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Living with COVID-19 means being vigilant, Saskatchewan researcher says

The number of people in hospital with COVID-19 has been declining in Saskatchewan over previous weeks, but Dr. Alyson Kelvin doesn’t believe the pandemic is over yet.

“I can’t predict anything other than expecting that we’ll see new variants and they… (will have) various degrees of severity,” she said, in an interview with Global News.

“It’s something that keeps me up at night.”

Kelvin is a vaccinologist and virologist at the University of Saskatchewan’s VIDO-InterVac lab, where she’s developing a new COVID-19 vaccine.

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She said its very likely the need won’t go away.

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Roughly 100 years ago the planet was recovering from another pandemic, the 1918 flu.

The particular strain that caused so many deaths was replaced by a more transmissible and less lethal version.

That strain was also superseded by a newer variant, as was that variant and the next several iterations.

That might sound similar to the evolution of the novel coronavirus, with the less lethal Omicron strain outcompeting the more virulent Delta.

But the WHO declared Omicron to be a Variant of Concern just a few weeks after scientists first spotted it — showing how quickly things can change.

Most people on the planet aren’t yet fully vaccinated and Kelvin said a new — and worse — variant could yet emerge.

She said she’s staying vigilant.

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“(In terms of) letting my daughter play soccer, if I have to show up on a mask to decrease transmission – I’m really happy I get to see her play,” she told Global News.

That vigilance extends to monitoring COVID-19.

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She said that should mean regular testing.

Monitoring hospitalizations can also show if a new variant has emerged, if there is a large increase in admissions.

But doing so doesn’t indicate a new variant is spreading in the population, only that it already has.

One of the main methods of gauging whether COVID-19 is spreading in the province has been wastewater monitoring.

John Giesy, a University of Saskatchewan toxicologist who runs the team who check the levels of COVID-19 RNA in Saskatoon, Prince Albert and North Battleford, said they will likely run it for another year if they have the funding.

His definition of living with COVID-19 also involves vigilance, which can be especially trying because many people are exhausted after two years of living in the pandemic.

“If (the virus) pops up again like it did (with Omicron), we won’t know soon enough,” he said.

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Giesy has watched the amount of COVID-19 rise and fall in the province by monitoring the wastewater.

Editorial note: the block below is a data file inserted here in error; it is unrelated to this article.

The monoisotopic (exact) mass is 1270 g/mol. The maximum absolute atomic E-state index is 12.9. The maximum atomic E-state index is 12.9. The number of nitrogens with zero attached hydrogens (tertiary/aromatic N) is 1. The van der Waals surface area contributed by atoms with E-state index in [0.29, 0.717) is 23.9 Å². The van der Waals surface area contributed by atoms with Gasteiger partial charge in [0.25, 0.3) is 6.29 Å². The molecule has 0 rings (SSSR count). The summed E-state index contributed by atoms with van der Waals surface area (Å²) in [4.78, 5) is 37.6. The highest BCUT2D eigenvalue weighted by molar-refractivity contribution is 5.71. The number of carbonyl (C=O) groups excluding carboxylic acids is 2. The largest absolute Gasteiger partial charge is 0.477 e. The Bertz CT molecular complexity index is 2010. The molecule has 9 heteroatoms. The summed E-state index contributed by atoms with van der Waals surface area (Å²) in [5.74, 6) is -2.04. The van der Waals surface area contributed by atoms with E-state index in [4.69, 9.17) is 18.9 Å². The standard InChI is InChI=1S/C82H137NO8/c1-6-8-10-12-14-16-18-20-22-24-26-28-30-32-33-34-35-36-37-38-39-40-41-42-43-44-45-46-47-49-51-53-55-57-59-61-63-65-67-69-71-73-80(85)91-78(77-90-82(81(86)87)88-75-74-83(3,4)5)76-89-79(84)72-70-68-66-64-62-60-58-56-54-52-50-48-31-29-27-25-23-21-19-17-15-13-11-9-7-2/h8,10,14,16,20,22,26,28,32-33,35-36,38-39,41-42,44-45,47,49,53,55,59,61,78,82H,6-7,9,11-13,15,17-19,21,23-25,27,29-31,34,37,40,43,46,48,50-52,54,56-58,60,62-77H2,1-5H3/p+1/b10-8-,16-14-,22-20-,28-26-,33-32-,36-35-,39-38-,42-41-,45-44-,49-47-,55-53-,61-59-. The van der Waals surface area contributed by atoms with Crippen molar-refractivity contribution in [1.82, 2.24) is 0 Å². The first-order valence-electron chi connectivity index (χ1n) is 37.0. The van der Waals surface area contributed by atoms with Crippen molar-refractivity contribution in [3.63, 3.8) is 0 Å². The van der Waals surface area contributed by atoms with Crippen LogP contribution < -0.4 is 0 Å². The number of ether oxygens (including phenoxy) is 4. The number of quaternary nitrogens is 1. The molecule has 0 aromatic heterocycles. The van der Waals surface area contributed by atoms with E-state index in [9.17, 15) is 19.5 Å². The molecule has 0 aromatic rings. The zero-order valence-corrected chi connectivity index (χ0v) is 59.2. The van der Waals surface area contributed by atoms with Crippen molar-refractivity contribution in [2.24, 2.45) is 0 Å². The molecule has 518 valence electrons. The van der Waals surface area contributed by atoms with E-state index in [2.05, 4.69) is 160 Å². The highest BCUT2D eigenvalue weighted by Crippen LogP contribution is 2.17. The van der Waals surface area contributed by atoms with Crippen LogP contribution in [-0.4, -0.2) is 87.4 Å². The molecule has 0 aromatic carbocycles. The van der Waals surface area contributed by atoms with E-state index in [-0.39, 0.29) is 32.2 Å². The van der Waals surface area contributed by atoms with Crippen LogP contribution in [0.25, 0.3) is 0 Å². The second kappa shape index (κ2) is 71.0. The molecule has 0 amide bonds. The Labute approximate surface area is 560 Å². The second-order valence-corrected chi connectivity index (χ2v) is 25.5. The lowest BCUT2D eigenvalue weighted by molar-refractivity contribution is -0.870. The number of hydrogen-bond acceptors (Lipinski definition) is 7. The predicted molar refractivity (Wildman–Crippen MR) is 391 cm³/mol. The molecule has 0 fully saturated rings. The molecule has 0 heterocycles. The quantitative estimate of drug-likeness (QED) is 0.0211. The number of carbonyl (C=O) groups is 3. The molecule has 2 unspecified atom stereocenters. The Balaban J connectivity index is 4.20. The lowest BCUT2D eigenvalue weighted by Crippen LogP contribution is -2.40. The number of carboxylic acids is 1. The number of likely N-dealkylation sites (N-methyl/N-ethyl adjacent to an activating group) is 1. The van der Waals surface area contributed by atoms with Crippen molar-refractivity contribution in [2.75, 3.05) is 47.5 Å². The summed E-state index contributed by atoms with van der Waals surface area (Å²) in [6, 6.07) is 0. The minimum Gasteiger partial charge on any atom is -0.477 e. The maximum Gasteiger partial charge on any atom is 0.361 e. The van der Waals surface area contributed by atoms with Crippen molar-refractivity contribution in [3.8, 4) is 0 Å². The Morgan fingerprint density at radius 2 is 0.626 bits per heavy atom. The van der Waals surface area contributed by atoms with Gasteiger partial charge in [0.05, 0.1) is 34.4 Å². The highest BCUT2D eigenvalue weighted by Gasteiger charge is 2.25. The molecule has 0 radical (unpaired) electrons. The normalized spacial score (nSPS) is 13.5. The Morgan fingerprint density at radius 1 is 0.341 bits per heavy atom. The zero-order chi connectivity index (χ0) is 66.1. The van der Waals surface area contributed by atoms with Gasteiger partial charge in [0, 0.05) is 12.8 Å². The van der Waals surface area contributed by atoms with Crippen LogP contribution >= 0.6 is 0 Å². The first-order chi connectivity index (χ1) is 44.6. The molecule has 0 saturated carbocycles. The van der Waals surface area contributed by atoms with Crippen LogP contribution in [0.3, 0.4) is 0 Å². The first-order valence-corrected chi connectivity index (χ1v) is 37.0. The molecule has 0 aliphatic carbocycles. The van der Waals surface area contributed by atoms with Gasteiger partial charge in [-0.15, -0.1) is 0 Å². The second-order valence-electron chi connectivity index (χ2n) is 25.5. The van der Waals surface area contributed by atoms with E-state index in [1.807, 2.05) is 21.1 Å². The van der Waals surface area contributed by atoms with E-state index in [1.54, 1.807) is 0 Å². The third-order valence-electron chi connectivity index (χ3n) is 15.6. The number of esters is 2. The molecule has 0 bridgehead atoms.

He said the weariness could affect how it spreads in the future, should a new variant emerge, because limiting the spread effectively requires strong action.

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“You have to stop all interactions, period,” he said.

“You can’t take half measures and say, ‘we’re going to reduce the number of people at gatherings’ or ‘we’re going to shorten the hours that bars are open,’ that that really does nothing.”

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Kelvin said our vulnerability to COVID-19 will depend on two things – how long and to what degree the administered vaccines will enable someone’s immune system to stave off serious infections and whether the administered vaccines will provide protection against new variants.

She said living with COVID doesn’t mean the disease is endemic.

Whereas the term “pandemic” refers to a new health issue that has spread around the world, “endemic” refers to something that is predictable and consistent.

She said COVID is anything but.

Even the modern flu isn’t truly endemic, she said, because the number of people in hospital still fluctuates even if the seasonality doesn’t.

Both Kelvin and Giesy said they really didn’t know what would happen next with COVID-19, whether a new variant of concern would emerge or not.

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Both said one very well could.

So, living with COVID, it seems, means getting used to that fact. And it certainly means life won’t look like it did before the pandemic.

Click to play video: 'Sask. NDP call for a returning to daily reporting of COVID-19 statistics'

Sask. NDP call for a returning to daily reporting of COVID-19 statistics

Sask. NDP call for a returning to daily reporting of COVID-19 statistics

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